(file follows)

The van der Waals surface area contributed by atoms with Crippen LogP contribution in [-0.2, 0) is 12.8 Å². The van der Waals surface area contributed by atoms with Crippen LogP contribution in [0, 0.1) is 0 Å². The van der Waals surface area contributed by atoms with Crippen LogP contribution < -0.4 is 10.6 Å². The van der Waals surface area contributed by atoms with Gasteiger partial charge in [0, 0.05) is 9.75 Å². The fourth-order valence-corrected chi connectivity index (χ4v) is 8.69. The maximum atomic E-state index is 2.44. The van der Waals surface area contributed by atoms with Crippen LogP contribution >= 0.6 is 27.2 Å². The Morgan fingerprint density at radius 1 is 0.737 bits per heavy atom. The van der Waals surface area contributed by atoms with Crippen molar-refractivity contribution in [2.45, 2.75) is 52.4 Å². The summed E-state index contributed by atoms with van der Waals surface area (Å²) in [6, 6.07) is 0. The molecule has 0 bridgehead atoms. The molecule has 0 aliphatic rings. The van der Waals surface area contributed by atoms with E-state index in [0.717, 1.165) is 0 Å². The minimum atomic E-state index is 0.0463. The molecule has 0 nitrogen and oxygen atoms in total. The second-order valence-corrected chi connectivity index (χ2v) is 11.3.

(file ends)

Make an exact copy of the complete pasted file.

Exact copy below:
The van der Waals surface area contributed by atoms with Crippen LogP contribution in [-0.2, 0) is 12.8 Å². The van der Waals surface area contributed by atoms with Crippen LogP contribution in [0, 0.1) is 0 Å². The van der Waals surface area contributed by atoms with Crippen LogP contribution < -0.4 is 10.6 Å². The van der Waals surface area contributed by atoms with Gasteiger partial charge in [0, 0.05) is 9.75 Å². The fourth-order valence-corrected chi connectivity index (χ4v) is 8.69. The maximum atomic E-state index is 2.44. The van der Waals surface area contributed by atoms with Crippen LogP contribution >= 0.6 is 27.2 Å². The Morgan fingerprint density at radius 1 is 0.737 bits per heavy atom. The van der Waals surface area contributed by atoms with Crippen molar-refractivity contribution in [2.45, 2.75) is 52.4 Å². The summed E-state index contributed by atoms with van der Waals surface area (Å²) in [6, 6.07) is 0. The molecule has 0 bridgehead atoms. The molecule has 0 aliphatic rings. The van der Waals surface area contributed by atoms with E-state index in [0.717, 1.165) is 0 Å². The minimum atomic E-state index is 0.0463. The molecule has 0 nitrogen and oxygen atoms in total. The second-order valence-corrected chi connectivity index (χ2v) is 11.3.